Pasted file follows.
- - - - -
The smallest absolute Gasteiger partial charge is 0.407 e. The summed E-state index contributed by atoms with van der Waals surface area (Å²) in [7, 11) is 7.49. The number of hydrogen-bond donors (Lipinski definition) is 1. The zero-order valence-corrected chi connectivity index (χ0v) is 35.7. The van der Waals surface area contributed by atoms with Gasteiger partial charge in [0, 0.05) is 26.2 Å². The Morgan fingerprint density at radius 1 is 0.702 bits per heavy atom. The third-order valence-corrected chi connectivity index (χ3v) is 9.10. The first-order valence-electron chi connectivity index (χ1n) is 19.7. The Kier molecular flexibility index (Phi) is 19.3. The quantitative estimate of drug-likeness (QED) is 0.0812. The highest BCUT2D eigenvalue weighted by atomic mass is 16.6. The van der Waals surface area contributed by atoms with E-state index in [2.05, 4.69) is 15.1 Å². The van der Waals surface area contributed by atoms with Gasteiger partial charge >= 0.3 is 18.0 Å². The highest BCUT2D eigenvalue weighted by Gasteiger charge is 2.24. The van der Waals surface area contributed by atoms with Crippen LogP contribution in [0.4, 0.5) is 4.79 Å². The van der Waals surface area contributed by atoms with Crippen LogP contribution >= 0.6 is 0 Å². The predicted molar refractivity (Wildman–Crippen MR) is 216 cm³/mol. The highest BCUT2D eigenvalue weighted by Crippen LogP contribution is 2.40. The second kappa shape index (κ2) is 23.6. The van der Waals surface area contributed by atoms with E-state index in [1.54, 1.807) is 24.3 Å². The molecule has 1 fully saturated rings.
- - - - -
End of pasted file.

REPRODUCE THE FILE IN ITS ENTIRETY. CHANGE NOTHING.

The smallest absolute Gasteiger partial charge is 0.407 e. The summed E-state index contributed by atoms with van der Waals surface area (Å²) in [7, 11) is 7.49. The number of hydrogen-bond donors (Lipinski definition) is 1. The zero-order valence-corrected chi connectivity index (χ0v) is 35.7. The van der Waals surface area contributed by atoms with Gasteiger partial charge in [0, 0.05) is 26.2 Å². The Morgan fingerprint density at radius 1 is 0.702 bits per heavy atom. The third-order valence-corrected chi connectivity index (χ3v) is 9.10. The first-order valence-electron chi connectivity index (χ1n) is 19.7. The Kier molecular flexibility index (Phi) is 19.3. The quantitative estimate of drug-likeness (QED) is 0.0812. The highest BCUT2D eigenvalue weighted by atomic mass is 16.6. The van der Waals surface area contributed by atoms with E-state index in [2.05, 4.69) is 15.1 Å². The van der Waals surface area contributed by atoms with Gasteiger partial charge >= 0.3 is 18.0 Å². The highest BCUT2D eigenvalue weighted by Gasteiger charge is 2.24. The van der Waals surface area contributed by atoms with Crippen LogP contribution in [0.4, 0.5) is 4.79 Å². The van der Waals surface area contributed by atoms with Crippen LogP contribution >= 0.6 is 0 Å². The predicted molar refractivity (Wildman–Crippen MR) is 216 cm³/mol. The highest BCUT2D eigenvalue weighted by Crippen LogP contribution is 2.40. The second kappa shape index (κ2) is 23.6. The van der Waals surface area contributed by atoms with E-state index in [1.54, 1.807) is 24.3 Å². The molecule has 1 fully saturated rings.